At four days old, Jackson had heart surgery. But the real challenges were yet to come.
Jackson was born with heart complications and 22q-11 deletion syndrome, a condition that can cause nearly 200 health and developmental issues. He spent the first month of his life in the ICU. When his mom and dad finally brought him home from the hospital, he used a feeding tube.
“You almost forget how fragile your child is until you're putting him in the car seat and think, ‘I'm taking this child home and he's been in the ICU his entire life,” says Jackson’s mom Kamille. “He is our first child. He just had heart surgery. And his nutrition was 100% dependent on an NG tube [nasogastric intubation] through his nose.”
During COVID-19, Jackson, shown with mom Kamille, is thriving thanks to telehealth Early Intervention therapy with Northwest Center.
“Immediately upon leaving the hospital, we started doing motor and feeding therapy with our speech-language pathologist Natalie Miller,” says Jackson’s dad Nathan. (Miller, who is also a Hospital-to-Home Clinical Supervisor, remains Jackson’s therapist to this day.)
“It would have been unbelievably difficult to not have that support,” Kamille says. “It’s so overwhelming to be hooking your child up to a machine to be fed. It was really important to have someone dedicated to infant feeding. Natalie had worked with kids with tubes, she'd done swallow studies before. It was not her first rodeo and it was definitely ours.”
“Without that support, I think we would have clogged up our doctor’s phone lines,” Nathan says. “Or we might have pushed Jackson a little bit too hard on trying oral feeding if we hadn't had experts helping us understand his limitations.”
“Your first year feeding and taking care of a child is vital to their wellbeing for the rest of their life,” Kamille says. “The most important part of our day was getting Jackson fed. Natalie would talk to us, give a second opinion of ‘That’s normal or not normal’ or, ‘Yes, you should talk to a doctor about that’ or, ‘Here’s some referrals and resources; let me connect you with this person that might give you some more guidance.’ It was a support system.”
Part of the Family
Jackson, who turns 3 in November, has since reached some major milestones.
“We’ve been with Early Intervention services from the get-go. On top of that, Jackson started going to Northwest Center Kids Early Learning at around 6 months old,” Nathan says. “We knew we couldn’t go to just any daycare because of Jackson’s feeding tube.”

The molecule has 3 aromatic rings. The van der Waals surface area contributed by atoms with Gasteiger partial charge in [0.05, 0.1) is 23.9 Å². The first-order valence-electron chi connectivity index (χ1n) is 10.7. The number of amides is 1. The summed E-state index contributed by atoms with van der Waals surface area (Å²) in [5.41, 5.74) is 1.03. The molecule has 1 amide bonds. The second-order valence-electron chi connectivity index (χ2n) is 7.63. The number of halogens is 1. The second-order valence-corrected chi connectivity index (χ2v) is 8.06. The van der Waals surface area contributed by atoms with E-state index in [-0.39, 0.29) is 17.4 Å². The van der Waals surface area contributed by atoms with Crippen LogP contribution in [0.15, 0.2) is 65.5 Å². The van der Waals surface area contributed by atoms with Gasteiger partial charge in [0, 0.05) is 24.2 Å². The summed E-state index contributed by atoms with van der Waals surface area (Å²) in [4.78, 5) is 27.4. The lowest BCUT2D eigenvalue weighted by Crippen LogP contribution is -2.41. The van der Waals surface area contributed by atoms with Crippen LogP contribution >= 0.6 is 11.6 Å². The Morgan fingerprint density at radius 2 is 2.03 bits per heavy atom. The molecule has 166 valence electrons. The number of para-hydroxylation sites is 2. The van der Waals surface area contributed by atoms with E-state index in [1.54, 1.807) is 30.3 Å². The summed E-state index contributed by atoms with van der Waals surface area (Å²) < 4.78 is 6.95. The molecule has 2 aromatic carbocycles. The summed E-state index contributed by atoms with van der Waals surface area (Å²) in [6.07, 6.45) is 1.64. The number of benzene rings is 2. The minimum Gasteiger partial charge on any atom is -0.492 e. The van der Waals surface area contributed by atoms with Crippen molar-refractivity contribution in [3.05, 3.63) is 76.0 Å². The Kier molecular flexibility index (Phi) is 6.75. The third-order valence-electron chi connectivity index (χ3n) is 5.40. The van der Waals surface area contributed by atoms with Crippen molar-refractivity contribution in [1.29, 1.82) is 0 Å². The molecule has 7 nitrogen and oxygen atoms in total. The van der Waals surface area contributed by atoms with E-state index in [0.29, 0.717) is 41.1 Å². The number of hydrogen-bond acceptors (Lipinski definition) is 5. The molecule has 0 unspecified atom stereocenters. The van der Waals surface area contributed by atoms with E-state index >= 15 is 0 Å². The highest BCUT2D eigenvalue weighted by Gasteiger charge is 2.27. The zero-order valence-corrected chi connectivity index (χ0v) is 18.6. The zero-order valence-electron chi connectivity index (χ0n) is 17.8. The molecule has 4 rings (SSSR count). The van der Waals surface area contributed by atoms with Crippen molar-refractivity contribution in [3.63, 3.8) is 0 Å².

“We wanted to make sure that Jackson had the biggest and most supportive community possible,” says Kamille. “Diversity and inclusion were really important to us because we knew Jackson might have issues that we needed a community to support.”
“The first thing my wife told me about Northwest Center Early Learning was their inclusion policy that every child, no matter what their situation, does every activity with every other child,” Nathan says. “Jackson is part of the family there.”
Nathan and Kamille credit that inclusion for Jackson’s recent progress.
“Jackson has been a 100% oral eater since last September and now has no feeding tube,” Nathan says. “I think inclusion helped push him because it wasn’t just Mom and Dad at mealtimes showing him to eat; it was peers.”
“From the very beginning, we started seeing big changes,” Kamille says. “It was amazing.”
Jackson was born with 22q-11 deletion syndrome. Northwest Center Hospital-to-Home knew just how to help.
Still Connected, Still Thriving
The family is grateful for the consistent support from Early Intervention and Early Learning, especially their long relationship with their speech-language pathologist.
“I consider Natalie a wonderful resource and a close friend,” says Kamille. “I think of her as somebody who I trust with my child's care. Northwest Center was able to facilitate me having support and Nathan having support, and his grandparents having support, by coming into our homes, and that was key to his success.”
Because of COVID-19, in-home visits are suspended for now, but Jackson continues to expand his vocabulary thanks to weekly telehealth therapy. These days, he is practicing saying words and phrases typical for a two-year-old like "I want juice" and "I love you."
“Jackson shows Natalie toys on the screen and they talk about them," says Kamille. ”Natalie is still very supportive of our family. None of that has changed. Northwest Center is still making him a priority,”
Kamille and Nathan want that inclusion to continue as Jackson continues to thrive.
Kamille and Jackson sign “Thank you.”
“I want him to have a normal childhood with normal ups and downs,” says Nathan.
“I want him to be loved by everyone, because he is absolutely worthy of it, as any child is,” says Kamille. “It’s so important to us that Northwest Center’s work continues—for Jackson to have good care and other kids to have an inclusive place to go.”